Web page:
Given: A flower population of 200 plants, 72 show the recessive color of white and all others are
red. Calculate the number of individuals in the population with each of the three genotypes.
Reference:
Biology Study Guide, Level N, Chapter 16.1
Solution:
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AP Biology Weekly Exam Material


72
0.36
200
q 0.6
q2

p = 0.4i.e.,1-0.6

2pq = 20.40.6 = 0.48

Nos. of AA individuals (p2) = (0.4)2200 = 0.16200=32


aa = 72
Aa = 0.48200 = 96
21. In a population of 2000 people, 180 have blue eyes which are recessive. What percent of the
population has hybrid (heterozygous) brown eyes?
Reference:
Biology Study Guide, Level N, Chapter 16.1
Solution:
Note: p represent frequency of dominant allele & q represent frequency of recessive allele
Recessive phenotype implies homozygous genotype so q2 = 180 / 2000 = 0.09
q = 0.09 i.e., 0.3
p+q=1
p + 0.3 = 1
p = 0.7
2pq = 2 (0.7 0.3) = 0.42
Answer: % population that is heterozygotes is 42%
22. List the conditions that enable the Hardy-Weinberg principle to hold true.
Reference:
Biology Study Guide, Level N, Chapter 16.1
Solution:
Five conditions of Hardy-Weinberg principle:
- No mutations
- No gene flow
- Random mating
- No genetic drift
- No selection
23. What is the founder effect an example of?
Reference:
Biology Study Guide, Level N, Chapter 16.1
Solution:
Genetic drift
24. What evidence supports the endosymbiotic theory?
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Reference:
Biology Study Guide, Level N, Chapter 18.2
Solution:
Evidence supporting this theory shows that chloroplasts and mitochondria:
- Have a size that matches the measured range of various bacteria
- Have their own circular DNA and the ability to synthesize their own proteins.
- Reproduce by binary fission.
- They are surrounded by a double membrane; the outer-membrane resembles that of a
eukaryotic cell while the inner membrane resembles that of a bacterial cell.
25. The figure below represents the phylogenetic tree constructed for several species.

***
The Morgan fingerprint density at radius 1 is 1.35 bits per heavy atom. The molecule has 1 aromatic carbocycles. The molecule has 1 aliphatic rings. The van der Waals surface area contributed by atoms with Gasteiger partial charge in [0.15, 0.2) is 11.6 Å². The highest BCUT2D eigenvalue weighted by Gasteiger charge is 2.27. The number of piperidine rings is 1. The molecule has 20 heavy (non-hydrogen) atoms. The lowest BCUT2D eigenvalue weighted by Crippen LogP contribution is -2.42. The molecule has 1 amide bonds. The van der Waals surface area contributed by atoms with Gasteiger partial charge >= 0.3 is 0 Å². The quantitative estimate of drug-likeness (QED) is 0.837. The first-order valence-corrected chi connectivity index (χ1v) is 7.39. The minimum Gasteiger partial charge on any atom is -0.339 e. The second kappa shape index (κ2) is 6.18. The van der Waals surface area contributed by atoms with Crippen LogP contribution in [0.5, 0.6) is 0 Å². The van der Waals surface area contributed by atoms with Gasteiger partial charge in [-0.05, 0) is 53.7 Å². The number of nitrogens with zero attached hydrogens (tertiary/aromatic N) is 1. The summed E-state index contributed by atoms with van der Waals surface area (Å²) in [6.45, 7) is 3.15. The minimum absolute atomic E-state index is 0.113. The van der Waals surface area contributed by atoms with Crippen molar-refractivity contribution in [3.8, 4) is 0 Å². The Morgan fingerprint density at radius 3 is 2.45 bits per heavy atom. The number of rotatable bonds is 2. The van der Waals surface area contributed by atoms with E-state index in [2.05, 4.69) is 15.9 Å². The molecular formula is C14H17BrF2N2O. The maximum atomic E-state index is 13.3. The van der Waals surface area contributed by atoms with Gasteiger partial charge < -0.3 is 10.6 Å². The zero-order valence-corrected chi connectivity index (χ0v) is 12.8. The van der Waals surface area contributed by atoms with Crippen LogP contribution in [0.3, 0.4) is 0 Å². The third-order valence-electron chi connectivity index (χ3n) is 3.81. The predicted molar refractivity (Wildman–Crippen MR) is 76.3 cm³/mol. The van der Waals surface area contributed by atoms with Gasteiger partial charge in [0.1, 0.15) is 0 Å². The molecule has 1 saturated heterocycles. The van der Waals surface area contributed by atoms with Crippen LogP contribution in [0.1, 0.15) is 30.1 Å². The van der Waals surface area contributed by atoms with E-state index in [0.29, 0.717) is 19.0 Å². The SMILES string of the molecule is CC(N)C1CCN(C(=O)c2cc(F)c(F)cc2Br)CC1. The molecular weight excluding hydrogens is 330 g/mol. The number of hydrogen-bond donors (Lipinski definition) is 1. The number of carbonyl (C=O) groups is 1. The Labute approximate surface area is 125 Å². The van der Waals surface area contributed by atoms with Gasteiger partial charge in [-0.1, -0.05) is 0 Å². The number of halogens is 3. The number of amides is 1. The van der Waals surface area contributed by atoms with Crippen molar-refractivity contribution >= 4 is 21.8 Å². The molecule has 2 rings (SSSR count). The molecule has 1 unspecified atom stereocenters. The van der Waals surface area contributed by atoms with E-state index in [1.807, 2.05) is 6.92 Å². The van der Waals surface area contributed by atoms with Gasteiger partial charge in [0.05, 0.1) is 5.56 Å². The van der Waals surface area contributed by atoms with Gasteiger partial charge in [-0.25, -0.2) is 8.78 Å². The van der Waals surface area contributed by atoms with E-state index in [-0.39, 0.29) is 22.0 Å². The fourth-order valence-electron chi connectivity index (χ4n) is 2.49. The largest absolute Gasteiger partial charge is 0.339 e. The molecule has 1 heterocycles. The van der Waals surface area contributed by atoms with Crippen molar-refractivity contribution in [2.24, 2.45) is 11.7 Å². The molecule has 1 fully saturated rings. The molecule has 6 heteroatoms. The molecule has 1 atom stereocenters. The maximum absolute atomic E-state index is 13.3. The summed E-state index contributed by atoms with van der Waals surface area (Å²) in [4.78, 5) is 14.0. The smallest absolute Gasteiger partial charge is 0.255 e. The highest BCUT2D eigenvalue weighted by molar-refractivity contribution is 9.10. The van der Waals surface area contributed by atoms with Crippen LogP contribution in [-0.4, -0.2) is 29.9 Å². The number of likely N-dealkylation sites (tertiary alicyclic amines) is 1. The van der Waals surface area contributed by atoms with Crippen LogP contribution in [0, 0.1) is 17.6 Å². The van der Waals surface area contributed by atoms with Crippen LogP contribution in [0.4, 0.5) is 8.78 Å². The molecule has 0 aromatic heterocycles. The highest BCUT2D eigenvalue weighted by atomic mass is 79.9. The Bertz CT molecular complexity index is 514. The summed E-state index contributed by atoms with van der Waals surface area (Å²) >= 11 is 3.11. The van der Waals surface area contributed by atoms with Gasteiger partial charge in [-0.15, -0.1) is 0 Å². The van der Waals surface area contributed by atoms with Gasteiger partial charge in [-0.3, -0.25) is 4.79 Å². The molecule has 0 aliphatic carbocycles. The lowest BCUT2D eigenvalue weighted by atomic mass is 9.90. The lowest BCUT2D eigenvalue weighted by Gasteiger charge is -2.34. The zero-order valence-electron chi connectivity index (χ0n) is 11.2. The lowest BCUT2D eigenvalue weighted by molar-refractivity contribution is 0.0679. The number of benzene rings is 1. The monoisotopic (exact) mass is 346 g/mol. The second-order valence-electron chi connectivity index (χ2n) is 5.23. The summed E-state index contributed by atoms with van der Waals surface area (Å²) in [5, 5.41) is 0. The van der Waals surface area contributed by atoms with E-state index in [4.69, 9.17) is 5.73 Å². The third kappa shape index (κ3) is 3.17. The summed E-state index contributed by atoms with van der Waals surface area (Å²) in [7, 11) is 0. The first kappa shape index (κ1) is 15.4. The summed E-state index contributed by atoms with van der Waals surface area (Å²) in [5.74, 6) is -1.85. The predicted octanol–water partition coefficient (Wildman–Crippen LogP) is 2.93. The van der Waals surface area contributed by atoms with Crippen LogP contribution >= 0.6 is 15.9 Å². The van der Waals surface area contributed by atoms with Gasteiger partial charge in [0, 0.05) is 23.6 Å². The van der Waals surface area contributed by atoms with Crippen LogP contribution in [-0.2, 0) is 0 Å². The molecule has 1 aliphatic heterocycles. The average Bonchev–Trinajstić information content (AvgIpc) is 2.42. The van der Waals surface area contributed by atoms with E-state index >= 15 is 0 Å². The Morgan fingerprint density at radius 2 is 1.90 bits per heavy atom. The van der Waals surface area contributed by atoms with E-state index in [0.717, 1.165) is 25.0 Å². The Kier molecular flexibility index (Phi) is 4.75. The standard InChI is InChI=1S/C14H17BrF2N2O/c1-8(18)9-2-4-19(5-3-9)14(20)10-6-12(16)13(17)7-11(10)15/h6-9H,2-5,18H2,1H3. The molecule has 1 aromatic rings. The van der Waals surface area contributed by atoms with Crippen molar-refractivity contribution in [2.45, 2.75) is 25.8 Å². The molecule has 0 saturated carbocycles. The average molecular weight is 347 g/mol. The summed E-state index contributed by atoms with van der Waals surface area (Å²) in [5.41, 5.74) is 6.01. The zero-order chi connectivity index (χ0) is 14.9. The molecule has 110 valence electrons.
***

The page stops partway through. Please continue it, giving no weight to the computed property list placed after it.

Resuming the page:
List the existing species, which evolved from species 2, and state the two most related among
them.
Reference:
Biology Study Guide, Level N, Chapter 19.3
Solution:
Species B, C and D evolved from it. Among them, the most closely related are species C and D.
26. Name the protein commonly used in amino acid sequencing to examine evolutionary
relationships among organisms.
Reference:
Biology Study Guide, Level N, Chapter 19.3
Solution:
Cytochrome c
27. State the properties of water, which contribute to the formation of a continuous column in
xylem vessels.
Reference:
Biology Study Guide, Level N, Chapter 25.3
Solution:
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AP Biology Weekly Exam Material


Cohesion and adhesion
28. To which cells are the sugars produced by photosynthesis transported?
Reference:
Biology Study Guide, Level N, Chapter 25.3
Solution:
To sink cells
29. Answer the following questions:
a. Which structures are responsible for the perception of the signals in a cell?
b. Which structures are responsible for the transformation of perceived signals into ones
understood by the machinery of the cell?
Reference:
Biology Study Guide, Level N, Chapter 26.1
Solution:
a. Receptors
b. The relay proteins

Note: Questions marked with an asterisk require more in depth understanding.